Cars were pulled into the snow banks on Narragansett Boulevard. It was still early, the cold gray dawn casting a monotone scene, or was it smoke? Heavy snowflakes fell. Hoses snaked down the step short section of Shaw Avenue that leads down to Edgewood Yacht Club. Spectators had turned out; camera crews were on the scene; firefighters were spraying smoldering hot spots.
Like other members of the media, I heard how the blaze lit the neighborhood and of fears that flying embers might ignite homes overlooking the Victorian era clubhouse that had survived some of the worst of hurricanes. Fed by wooden decking, varnished paneling and shingled roofing and siding the fire burned with intensity. The destruction was complete, even some of the pilings that had supported the clubhouse had been consumed.
Bill Plumb was there. He wasn’t smiling as he usually does.
“This is history,” he said of the loss of the building and what had been a part of the community for more than a century. He stood silently. It was an emotional moment.
What do you say when someone has just lost a close friend? It doesn’t seem right to be asking questions.
Yet what happens next is part of the story. I needed to ask if Bill thought this was the end. Could the club continue operations and, in the long run, could it rebuild under today’s coastal regulations and would there be the resources to do so?
We stood watching the smoke curl from what remained of the decking. I needed to get to those questions. It was Wednesday, a deadline day and I wanted the story for the following day’s Beacon.
Bill wasn’t wallowing in the enormity of the tragedy. Some things, like the trophies with the engraved names of boats and skippers dating back 100 years ago, were gone for good. Nothing had been pulled from the fire that was called in at 3:42 a.m. on Jan. 12 2011. Everything was lost.
Bill knew that, but he was looking at the positives. The docks in front of the clubhouse were there; the boats that had been hauled for winter storage and lined up in the parking lot had been spared. And then there was the small cottage where we stood overlooking the scene.
The greater foundation for the reconstruction, as Bill recognized, was the community that loved the club. He understood that. This wasn’t the end.
When I learned Bill had lost his fight in his battle against cancer on May 30, the image of him that morning immediately came to mind.
Even before the fire was out, he was thinking of preserving the community he was so much a part of.
The second image of Bill ironically also had to do with fire, only this time he was out to set a fire. As a staunch member of the Gaspee Days and an assistant harbormaster, Bill took on the job of transporting the mayor and Gaspee officials to set the Gaspee alight and close out the celebration. Starting the fire, even though the metal cutout of the ship was mounted in a pool of kerosene, wasn’t always easy. Bill and his crew often made more than one attempt with burning newspaper only to have it blown out. Spectators cheered when finally, the flames spread to the bed sheet sails.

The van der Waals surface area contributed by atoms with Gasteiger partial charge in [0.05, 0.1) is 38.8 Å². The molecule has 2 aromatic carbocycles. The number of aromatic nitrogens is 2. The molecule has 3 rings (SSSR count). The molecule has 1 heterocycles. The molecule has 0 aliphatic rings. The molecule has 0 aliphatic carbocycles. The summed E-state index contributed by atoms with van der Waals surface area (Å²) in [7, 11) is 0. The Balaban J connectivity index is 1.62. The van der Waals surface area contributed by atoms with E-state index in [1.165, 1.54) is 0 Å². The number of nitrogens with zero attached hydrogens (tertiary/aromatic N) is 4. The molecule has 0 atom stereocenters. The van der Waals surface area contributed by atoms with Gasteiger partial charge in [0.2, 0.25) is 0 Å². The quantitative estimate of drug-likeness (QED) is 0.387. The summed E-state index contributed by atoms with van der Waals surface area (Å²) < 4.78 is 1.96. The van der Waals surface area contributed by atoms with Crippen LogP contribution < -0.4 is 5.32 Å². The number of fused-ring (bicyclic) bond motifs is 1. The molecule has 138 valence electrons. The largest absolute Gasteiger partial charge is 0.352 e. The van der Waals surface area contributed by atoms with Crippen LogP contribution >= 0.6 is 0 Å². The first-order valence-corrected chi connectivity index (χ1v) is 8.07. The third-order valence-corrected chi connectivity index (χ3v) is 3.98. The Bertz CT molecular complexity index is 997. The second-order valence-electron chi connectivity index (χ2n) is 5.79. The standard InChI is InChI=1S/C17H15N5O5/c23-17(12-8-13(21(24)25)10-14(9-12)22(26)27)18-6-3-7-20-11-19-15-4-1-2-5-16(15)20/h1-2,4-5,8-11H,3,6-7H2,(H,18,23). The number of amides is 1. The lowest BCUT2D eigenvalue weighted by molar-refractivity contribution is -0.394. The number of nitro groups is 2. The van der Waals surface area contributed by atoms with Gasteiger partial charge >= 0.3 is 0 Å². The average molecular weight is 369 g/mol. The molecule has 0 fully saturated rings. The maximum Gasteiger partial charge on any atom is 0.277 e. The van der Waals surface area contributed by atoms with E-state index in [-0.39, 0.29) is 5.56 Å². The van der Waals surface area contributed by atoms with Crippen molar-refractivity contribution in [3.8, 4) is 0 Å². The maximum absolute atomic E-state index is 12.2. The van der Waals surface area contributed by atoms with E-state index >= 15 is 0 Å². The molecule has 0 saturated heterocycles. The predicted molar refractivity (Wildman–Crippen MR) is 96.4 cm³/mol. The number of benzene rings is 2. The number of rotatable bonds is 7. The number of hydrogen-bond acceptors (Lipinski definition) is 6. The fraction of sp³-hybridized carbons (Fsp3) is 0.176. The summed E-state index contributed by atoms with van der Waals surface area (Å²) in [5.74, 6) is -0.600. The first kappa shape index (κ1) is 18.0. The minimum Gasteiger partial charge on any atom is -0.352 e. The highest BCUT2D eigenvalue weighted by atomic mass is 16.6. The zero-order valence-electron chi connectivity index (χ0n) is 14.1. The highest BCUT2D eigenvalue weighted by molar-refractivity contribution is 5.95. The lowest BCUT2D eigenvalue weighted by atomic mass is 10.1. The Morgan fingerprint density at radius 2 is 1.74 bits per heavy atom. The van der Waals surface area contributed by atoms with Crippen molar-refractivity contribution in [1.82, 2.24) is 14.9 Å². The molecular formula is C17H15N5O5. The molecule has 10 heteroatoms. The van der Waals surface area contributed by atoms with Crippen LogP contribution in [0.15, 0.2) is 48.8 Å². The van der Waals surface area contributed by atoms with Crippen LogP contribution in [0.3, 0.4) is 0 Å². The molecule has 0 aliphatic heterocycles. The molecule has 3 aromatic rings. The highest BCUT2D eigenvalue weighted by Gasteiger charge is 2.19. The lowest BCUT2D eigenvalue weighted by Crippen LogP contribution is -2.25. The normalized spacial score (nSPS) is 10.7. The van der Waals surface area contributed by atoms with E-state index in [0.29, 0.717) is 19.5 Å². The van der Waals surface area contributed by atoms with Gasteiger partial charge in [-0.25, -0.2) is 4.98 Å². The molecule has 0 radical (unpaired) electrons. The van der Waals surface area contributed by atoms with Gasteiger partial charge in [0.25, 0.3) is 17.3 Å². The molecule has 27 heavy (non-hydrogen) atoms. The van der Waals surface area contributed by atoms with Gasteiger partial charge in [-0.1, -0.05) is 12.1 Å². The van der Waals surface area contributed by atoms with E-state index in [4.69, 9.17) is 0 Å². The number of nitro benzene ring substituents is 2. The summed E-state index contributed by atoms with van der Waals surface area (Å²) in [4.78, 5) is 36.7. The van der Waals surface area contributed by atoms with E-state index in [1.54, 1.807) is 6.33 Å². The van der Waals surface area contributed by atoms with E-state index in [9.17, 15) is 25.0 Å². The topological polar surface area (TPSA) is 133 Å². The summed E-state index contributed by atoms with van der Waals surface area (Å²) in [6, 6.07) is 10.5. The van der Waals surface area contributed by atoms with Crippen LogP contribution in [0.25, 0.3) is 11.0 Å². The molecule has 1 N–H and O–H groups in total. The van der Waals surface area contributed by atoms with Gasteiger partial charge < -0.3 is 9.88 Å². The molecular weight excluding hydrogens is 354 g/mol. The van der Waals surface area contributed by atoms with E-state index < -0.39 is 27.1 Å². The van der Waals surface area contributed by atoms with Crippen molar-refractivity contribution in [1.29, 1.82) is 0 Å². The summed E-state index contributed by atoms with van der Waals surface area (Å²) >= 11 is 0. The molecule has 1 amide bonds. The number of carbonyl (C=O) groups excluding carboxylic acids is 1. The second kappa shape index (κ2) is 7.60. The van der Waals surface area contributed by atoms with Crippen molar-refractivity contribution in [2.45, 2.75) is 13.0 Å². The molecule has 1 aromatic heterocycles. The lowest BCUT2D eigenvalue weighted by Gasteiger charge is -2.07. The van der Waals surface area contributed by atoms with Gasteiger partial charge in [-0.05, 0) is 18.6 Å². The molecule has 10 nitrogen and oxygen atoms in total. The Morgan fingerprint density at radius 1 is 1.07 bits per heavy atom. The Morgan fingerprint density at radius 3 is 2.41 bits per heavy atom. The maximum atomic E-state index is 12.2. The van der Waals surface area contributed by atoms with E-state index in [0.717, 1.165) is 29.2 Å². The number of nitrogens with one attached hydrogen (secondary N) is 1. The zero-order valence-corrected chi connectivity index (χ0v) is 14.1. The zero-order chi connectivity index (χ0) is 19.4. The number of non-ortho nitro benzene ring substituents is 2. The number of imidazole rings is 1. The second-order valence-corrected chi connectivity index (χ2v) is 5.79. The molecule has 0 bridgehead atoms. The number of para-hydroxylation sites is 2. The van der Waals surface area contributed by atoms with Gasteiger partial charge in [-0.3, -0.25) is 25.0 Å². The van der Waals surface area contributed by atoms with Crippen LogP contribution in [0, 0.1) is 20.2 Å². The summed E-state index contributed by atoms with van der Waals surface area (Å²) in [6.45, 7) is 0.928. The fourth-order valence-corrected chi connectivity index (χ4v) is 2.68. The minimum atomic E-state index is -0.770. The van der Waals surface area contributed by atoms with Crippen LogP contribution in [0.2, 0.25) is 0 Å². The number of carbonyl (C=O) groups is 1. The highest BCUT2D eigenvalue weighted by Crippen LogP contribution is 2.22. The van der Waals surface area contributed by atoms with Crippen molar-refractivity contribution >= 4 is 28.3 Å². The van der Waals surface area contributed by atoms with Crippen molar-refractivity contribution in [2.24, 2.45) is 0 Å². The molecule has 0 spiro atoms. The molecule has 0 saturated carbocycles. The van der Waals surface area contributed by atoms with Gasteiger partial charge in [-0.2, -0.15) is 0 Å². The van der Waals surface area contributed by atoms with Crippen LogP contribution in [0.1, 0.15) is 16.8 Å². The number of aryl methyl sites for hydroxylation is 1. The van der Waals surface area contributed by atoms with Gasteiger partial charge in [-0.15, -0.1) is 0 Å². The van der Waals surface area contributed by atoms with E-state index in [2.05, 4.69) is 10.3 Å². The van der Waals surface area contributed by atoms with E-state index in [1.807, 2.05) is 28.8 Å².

Bill’s role in Gaspee Days was recognized more than once during this year’s celebration. Jack Hutson, who often was Bill’s arson accomplice, remembered their efforts to burn the ship. Jack wasn’t alone in pausing to think of what Bill has done for the community.
George Shuster Jr. who had called to let me know of his passing, sent me an email from him and his wife Stephanie Van Patten. Both hold positions at the yacht club, George as vice commodore and Stephanie as president of the sailing school.
“It is easy to conclude that without Bill, EYC and ESS [Edgewood Sailing School] would not exist as we know them today,” they wrote. “Beyond simply serving the yacht club in official leadership roles, including Commodore, Bill sustained the club and sailing school through good times and tough times. Perhaps more than anything else, Bill served as a guiding spirit of the club for decades, personally selecting, encouraging, and advising those who have led the club over that time. Bill understood instinctively that boating is a vehicle for self-confidence, self-reflection, and self-improvement, and from Bill we inherit institutions that allow us to seek out these virtues.”
In the darkest times Bill, like the sailor he was, stayed the course. And on those occasions when the community comes together to celebrate, he was there as crew if not at the helm.